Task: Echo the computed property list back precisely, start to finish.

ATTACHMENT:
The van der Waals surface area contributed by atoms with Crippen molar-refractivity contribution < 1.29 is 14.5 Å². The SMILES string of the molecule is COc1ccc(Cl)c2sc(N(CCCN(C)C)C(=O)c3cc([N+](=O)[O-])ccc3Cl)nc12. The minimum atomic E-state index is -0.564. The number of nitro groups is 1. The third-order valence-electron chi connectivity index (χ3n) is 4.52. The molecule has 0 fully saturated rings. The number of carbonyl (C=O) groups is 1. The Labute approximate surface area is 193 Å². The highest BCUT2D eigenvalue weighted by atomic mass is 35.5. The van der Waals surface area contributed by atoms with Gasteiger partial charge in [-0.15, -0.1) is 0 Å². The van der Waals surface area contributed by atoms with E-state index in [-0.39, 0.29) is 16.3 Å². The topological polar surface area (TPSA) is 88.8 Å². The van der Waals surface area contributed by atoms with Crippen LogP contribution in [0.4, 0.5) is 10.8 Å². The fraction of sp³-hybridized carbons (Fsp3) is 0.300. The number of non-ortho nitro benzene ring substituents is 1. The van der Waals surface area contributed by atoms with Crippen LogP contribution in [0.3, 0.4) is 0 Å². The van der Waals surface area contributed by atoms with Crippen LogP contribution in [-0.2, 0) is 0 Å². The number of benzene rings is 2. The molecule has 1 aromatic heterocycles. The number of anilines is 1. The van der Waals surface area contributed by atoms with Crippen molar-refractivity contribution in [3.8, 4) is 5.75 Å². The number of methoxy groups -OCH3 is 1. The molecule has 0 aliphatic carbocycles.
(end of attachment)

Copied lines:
The van der Waals surface area contributed by atoms with Crippen molar-refractivity contribution < 1.29 is 14.5 Å². The SMILES string of the molecule is COc1ccc(Cl)c2sc(N(CCCN(C)C)C(=O)c3cc([N+](=O)[O-])ccc3Cl)nc12. The minimum atomic E-state index is -0.564. The number of nitro groups is 1. The third-order valence-electron chi connectivity index (χ3n) is 4.52. The molecule has 0 fully saturated rings. The number of carbonyl (C=O) groups is 1. The Labute approximate surface area is 193 Å². The highest BCUT2D eigenvalue weighted by atomic mass is 35.5. The van der Waals surface area contributed by atoms with Gasteiger partial charge in [-0.15, -0.1) is 0 Å². The van der Waals surface area contributed by atoms with E-state index in [-0.39, 0.29) is 16.3 Å². The topological polar surface area (TPSA) is 88.8 Å². The van der Waals surface area contributed by atoms with Crippen LogP contribution in [0.4, 0.5) is 10.8 Å². The fraction of sp³-hybridized carbons (Fsp3) is 0.300. The number of non-ortho nitro benzene ring substituents is 1. The van der Waals surface area contributed by atoms with Crippen LogP contribution in [0.3, 0.4) is 0 Å². The van der Waals surface area contributed by atoms with Crippen LogP contribution in [-0.2, 0) is 0 Å². The number of benzene rings is 2. The molecule has 1 aromatic heterocycles. The number of anilines is 1. The van der Waals surface area contributed by atoms with Crippen molar-refractivity contribution in [3.8, 4) is 5.75 Å². The number of methoxy groups -OCH3 is 1. The molecule has 0 aliphatic carbocycles.